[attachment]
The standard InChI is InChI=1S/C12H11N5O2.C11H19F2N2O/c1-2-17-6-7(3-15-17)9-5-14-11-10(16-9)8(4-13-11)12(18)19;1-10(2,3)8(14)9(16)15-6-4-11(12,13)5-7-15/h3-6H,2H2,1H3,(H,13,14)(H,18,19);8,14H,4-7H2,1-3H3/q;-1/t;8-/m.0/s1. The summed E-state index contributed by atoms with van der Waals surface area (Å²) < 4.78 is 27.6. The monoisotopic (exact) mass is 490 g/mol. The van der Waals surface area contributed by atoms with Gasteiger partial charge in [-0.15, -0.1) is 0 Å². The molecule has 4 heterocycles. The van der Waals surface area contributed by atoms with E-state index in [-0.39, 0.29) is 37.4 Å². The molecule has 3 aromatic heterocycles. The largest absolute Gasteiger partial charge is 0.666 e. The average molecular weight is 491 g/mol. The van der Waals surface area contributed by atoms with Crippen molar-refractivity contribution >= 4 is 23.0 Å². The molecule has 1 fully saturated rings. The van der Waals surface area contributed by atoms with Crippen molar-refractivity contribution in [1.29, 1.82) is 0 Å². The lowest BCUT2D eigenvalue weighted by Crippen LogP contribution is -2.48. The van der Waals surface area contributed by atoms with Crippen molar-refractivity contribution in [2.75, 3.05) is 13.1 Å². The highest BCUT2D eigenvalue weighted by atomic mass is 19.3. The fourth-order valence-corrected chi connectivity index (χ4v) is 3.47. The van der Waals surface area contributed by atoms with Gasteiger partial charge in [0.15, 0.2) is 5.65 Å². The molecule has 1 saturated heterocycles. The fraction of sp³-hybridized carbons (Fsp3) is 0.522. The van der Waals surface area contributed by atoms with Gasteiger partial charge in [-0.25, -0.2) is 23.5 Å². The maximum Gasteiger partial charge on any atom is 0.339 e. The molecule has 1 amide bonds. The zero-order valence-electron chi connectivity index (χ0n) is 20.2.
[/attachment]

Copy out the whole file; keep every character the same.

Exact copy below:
The standard InChI is InChI=1S/C12H11N5O2.C11H19F2N2O/c1-2-17-6-7(3-15-17)9-5-14-11-10(16-9)8(4-13-11)12(18)19;1-10(2,3)8(14)9(16)15-6-4-11(12,13)5-7-15/h3-6H,2H2,1H3,(H,13,14)(H,18,19);8,14H,4-7H2,1-3H3/q;-1/t;8-/m.0/s1. The summed E-state index contributed by atoms with van der Waals surface area (Å²) < 4.78 is 27.6. The monoisotopic (exact) mass is 490 g/mol. The van der Waals surface area contributed by atoms with Gasteiger partial charge in [-0.15, -0.1) is 0 Å². The molecule has 4 heterocycles. The van der Waals surface area contributed by atoms with E-state index in [-0.39, 0.29) is 37.4 Å². The molecule has 3 aromatic heterocycles. The largest absolute Gasteiger partial charge is 0.666 e. The average molecular weight is 491 g/mol. The van der Waals surface area contributed by atoms with Crippen molar-refractivity contribution >= 4 is 23.0 Å². The molecule has 1 fully saturated rings. The van der Waals surface area contributed by atoms with Crippen molar-refractivity contribution in [1.29, 1.82) is 0 Å². The lowest BCUT2D eigenvalue weighted by Crippen LogP contribution is -2.48. The van der Waals surface area contributed by atoms with Crippen molar-refractivity contribution in [2.75, 3.05) is 13.1 Å². The highest BCUT2D eigenvalue weighted by atomic mass is 19.3. The fourth-order valence-corrected chi connectivity index (χ4v) is 3.47. The van der Waals surface area contributed by atoms with Gasteiger partial charge in [0.15, 0.2) is 5.65 Å². The molecule has 1 saturated heterocycles. The fraction of sp³-hybridized carbons (Fsp3) is 0.522. The van der Waals surface area contributed by atoms with Gasteiger partial charge in [-0.25, -0.2) is 23.5 Å². The maximum Gasteiger partial charge on any atom is 0.339 e. The molecule has 1 amide bonds. The zero-order valence-electron chi connectivity index (χ0n) is 20.2.